“Shit, this place is nice inside,” Dave said.  “Look at that big ass flat screen TV, and that spacious leather couch.  I thought hippies lived on dirt floors and made beads out of potatoes or some shit.”

“Come on, let’s get that dank loaded into the truck before those other Summer of sixty-niners return. 

Dave and Howl opened the door leading into the garage, and a wave of stinky bud odor crashed over them.

“Jackpot,” Dave said.  “Serves these beatniks right, stinking up my goddamn neighborhood.”

“Hold on,” Howl said, examining the drying buds, hanging on rows of strings throughout the entire garage. “You have to be fucking kidding me.”

“What?”

“It’s fucking botrytis.”

“What’s that?”

“It’s everywhere.”

“What is?”

“These motherfuckers are some serious amateurs. This stuff aint worth shit.”

“What the hell do you mean?”

“This is what I mean,” Howl said, taking a bud off the string.  It had brown patches of death on the outside, but when he ripped the flower apart, the inside was filled with a fine brown dust that floated into the air. “Gray mold. Also known as bud rot. If you don’t catch it early, it spreads like fire through your crop.”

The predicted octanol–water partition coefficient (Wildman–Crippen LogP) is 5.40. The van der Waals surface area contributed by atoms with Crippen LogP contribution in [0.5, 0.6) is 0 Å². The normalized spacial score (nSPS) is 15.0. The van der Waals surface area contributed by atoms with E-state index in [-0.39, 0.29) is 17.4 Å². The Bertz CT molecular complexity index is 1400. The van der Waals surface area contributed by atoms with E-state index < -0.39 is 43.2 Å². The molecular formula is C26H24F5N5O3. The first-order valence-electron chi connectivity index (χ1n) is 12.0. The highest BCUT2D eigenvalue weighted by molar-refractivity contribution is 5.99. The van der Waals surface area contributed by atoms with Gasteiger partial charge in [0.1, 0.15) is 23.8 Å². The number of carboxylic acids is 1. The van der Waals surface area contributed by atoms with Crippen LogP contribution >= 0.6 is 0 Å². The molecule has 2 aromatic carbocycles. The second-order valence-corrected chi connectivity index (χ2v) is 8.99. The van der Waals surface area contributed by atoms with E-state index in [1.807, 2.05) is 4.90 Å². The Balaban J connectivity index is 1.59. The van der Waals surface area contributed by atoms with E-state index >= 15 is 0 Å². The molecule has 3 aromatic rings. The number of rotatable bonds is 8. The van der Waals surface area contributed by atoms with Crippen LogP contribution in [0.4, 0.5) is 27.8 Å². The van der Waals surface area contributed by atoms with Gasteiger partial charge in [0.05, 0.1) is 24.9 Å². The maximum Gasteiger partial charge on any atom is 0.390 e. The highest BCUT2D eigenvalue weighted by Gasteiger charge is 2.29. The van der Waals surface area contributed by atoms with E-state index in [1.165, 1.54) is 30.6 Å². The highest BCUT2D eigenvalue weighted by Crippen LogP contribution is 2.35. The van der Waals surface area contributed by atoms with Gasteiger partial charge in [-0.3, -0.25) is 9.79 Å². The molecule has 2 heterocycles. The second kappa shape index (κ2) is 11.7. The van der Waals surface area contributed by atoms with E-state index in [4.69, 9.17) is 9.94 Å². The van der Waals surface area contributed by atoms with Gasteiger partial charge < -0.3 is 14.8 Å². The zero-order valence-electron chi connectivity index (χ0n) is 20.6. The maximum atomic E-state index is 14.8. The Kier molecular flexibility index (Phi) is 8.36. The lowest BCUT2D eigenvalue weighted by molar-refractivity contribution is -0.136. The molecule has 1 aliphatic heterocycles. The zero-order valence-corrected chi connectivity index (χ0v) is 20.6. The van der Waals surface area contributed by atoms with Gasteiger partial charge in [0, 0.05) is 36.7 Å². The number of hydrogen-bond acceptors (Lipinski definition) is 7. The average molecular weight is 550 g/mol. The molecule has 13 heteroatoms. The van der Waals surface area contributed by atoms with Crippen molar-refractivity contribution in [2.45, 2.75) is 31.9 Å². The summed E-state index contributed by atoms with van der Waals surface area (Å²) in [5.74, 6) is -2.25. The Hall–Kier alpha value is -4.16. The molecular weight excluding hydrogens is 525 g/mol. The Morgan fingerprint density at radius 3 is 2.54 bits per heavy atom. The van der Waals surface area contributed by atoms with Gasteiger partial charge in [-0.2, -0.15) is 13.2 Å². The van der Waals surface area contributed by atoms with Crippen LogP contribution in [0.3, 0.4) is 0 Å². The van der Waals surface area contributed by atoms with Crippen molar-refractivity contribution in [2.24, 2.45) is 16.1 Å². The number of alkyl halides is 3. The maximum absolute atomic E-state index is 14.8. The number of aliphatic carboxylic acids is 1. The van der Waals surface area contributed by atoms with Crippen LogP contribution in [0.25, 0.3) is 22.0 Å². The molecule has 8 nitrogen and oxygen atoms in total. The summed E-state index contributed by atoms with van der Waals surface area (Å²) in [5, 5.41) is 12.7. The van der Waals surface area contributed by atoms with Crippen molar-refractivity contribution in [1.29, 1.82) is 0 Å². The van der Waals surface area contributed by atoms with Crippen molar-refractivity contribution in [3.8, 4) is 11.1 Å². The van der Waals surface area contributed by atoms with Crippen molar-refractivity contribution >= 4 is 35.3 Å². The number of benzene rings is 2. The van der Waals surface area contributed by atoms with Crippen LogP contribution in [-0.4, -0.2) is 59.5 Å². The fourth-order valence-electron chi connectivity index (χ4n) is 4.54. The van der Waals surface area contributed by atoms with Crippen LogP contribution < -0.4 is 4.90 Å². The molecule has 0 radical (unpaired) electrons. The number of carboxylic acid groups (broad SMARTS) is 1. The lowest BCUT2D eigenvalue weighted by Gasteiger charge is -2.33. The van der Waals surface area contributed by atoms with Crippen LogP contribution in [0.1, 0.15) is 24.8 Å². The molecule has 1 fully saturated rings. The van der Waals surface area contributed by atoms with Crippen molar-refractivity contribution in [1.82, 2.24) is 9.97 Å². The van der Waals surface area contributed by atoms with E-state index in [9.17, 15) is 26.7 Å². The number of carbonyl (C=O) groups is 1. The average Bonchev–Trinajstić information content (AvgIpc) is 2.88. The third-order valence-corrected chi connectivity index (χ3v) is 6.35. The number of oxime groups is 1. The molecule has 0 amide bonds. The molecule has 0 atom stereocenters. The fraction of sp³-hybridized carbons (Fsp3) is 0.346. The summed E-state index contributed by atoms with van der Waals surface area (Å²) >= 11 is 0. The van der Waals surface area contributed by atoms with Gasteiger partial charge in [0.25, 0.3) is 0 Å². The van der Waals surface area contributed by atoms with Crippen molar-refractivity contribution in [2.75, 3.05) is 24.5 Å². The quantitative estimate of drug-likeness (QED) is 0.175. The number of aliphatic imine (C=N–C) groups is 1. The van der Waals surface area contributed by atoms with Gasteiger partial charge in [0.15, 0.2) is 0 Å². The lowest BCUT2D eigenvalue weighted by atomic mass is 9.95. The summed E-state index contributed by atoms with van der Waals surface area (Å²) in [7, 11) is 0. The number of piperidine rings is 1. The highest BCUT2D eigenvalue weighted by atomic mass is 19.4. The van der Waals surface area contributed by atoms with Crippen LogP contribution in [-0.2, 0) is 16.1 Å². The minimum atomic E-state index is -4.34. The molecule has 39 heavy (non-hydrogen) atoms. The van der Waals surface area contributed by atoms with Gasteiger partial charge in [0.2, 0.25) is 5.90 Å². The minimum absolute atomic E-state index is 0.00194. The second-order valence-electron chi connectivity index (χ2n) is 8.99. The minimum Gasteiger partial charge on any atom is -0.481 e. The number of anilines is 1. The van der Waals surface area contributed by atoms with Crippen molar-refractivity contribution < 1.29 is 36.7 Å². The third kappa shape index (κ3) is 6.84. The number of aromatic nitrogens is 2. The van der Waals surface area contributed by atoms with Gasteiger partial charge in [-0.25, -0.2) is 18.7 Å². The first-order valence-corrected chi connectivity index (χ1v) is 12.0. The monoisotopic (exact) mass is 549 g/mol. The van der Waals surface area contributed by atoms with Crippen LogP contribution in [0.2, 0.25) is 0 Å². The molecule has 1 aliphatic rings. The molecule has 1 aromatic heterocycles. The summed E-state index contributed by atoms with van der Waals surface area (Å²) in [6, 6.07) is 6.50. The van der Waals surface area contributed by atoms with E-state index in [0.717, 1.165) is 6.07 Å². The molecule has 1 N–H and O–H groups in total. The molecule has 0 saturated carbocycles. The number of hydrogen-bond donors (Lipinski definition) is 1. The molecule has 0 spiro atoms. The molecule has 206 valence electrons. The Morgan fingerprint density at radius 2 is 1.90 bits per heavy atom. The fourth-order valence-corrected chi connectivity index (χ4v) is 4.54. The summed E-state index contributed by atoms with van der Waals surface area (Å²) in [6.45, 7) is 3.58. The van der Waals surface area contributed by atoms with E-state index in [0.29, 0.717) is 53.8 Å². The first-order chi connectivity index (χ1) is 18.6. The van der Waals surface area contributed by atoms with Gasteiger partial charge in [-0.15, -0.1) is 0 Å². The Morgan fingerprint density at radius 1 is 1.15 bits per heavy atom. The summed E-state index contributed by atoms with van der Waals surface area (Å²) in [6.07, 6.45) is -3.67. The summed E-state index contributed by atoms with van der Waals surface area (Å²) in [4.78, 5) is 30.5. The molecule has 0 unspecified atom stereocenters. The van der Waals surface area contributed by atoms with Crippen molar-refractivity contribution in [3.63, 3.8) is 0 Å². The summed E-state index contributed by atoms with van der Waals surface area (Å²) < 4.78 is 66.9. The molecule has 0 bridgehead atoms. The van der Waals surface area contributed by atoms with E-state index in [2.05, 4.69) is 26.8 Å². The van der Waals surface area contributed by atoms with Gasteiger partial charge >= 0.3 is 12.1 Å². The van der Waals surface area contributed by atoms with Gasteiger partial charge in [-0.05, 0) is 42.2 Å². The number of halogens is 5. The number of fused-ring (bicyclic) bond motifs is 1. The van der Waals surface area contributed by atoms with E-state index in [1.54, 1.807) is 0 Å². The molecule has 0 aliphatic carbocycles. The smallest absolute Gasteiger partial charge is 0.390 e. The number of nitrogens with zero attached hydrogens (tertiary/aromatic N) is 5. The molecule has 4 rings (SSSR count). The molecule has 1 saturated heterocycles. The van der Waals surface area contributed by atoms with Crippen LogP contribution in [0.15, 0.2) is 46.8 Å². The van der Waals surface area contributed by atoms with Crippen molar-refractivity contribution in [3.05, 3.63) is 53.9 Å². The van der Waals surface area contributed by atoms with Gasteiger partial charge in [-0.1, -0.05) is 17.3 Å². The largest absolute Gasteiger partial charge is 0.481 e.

“Can we still sell this shit?” Dave asked.

“These idiots must have been watering the leaves at night or something.  Fucking morons.”

“Can we still sell this shit?” Dave asked again.

“It’s all fucked and worthless. You know something?”

“What?”

“You were right.”

“I was?”

“This house is way too nice for a bunch of dirty ass amateur hippies, who can’t even grow weed.”

“That’s what I was saying.  Did you see the size of that TV in the living room? You could park a bus on it.”

“How can these peace lovers, who can’t even grow nugs correctly,” Howl asked as they returned to the dead couple in the living room, “afford all of this really nice shit?”